Bill Crowder, general manager of Signature Automotive Group, says recalled vehicles will be available within a week and that factory production will resume soon. “Advertising will begin on February 11, 2010, to let our customers know about our extended service hours to perform these recalls on their cars and get our inventory ready for sale. We will then migrate to a message thanking our customers trust in us and begin advertising special deals. Our product supplies will be corrected just in time for the spring market. Overall, I don’t think this recall will affect our sales volume for the year. However, late January & early February 2010 sales will be off considerably. Profits over-all for the year should not be affected,” Crowder says.
This product recall should not be as bad a blow to Toyota’s reputation as bankruptcies were to General Motors and Chrysler. “In the long term, we do not see this having a detrimental effect on Toyota’s image, assuming that the company doesn’t take any missteps in correcting the problem,” says Ivan Drury, an analyst at Santa Monica, California-based Edmunds.com. “For GM and Chrysler, there was more concern about being able to get vehicles serviced in the future, and the future is always an uncertain thing, even though the bankruptcies went smoothly.”
The company’s credibility, however, may be tanking because of its delay admitting accelerator problems were due to more than floor mats. “This has been a very complicated issue because there are currently two reasons a Toyota driver may feel unintended acceleration,” says Drury. “The floor mat ‘entrapment’ issue was announced first and considered to be the only problem, and then a few weeks later it was announced that defective gas pedals were sticking independent of floor mat issues. We have spoken with Toyota officials, and they have reassured us that the problem is mechanical and is not electrical. The more communicative Toyota is in dealing with these issues, the better for the brand’s image,” Drury says.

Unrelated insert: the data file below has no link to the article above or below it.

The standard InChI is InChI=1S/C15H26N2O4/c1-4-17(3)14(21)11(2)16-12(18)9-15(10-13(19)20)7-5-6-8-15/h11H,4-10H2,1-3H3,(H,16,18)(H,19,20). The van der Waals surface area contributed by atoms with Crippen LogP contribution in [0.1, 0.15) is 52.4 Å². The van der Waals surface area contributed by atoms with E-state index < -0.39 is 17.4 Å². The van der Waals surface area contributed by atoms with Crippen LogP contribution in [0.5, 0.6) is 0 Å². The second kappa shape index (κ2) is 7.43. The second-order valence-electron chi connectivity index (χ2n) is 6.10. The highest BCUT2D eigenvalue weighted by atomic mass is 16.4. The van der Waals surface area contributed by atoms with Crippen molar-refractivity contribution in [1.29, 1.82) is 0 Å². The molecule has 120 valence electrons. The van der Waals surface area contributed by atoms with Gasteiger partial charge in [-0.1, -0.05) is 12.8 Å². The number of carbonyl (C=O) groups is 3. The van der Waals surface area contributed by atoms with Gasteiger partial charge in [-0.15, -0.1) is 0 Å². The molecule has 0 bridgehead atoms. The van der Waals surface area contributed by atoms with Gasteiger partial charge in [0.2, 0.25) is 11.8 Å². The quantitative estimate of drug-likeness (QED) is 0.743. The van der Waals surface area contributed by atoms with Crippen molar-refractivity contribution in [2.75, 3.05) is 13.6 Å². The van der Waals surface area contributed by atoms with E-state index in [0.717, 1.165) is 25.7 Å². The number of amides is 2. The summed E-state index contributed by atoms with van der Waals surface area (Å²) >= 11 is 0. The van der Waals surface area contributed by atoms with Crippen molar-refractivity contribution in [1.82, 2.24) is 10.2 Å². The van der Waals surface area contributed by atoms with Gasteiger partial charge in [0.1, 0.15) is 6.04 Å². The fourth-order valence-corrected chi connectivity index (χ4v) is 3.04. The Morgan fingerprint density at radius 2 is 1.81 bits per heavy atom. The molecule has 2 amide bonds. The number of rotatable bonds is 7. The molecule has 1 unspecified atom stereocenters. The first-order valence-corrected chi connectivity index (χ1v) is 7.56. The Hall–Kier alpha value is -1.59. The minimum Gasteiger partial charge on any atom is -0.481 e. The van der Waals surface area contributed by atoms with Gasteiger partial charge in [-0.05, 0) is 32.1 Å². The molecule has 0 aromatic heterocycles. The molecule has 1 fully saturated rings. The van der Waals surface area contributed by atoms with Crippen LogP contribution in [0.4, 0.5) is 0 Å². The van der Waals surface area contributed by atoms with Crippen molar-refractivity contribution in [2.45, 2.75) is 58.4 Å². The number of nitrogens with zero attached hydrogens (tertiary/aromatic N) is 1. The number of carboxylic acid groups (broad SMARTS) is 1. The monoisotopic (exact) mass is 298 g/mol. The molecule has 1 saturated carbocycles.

The U.S. government is investigating the entire problem. “If anything comes up negative toward Toyota in that investigation, that’s going to be very damaging, particularly with the younger people,” says Global Insight’s Wolkonowicz, who has analyzed how different generations make choices as consumers. He says Toyota has very loyal customers, mainly Baby-Boomers who’ve bought the brand for decades. Aging Boomers will give the automaker the benefit of the doubt. “The Baby Boomer generation has a need to always be right, and they are not going to back away from Toyota now,” says Wolkonowicz. So the recall will not have a huge impact — in the short term. However, Toyota has been less successful selling to Generation X and Generation Y, people born 1965 and later. “Toyota’s performance with those younger generations has never been what they wanted it to be. This recall is particularly not going to help for Generation X, who are very much into quality, integrity, excellence,” Wolkonowicz says.
And GenY consumers simply don’t find Toyota products especially appealing. “They see them more as products for their parents.”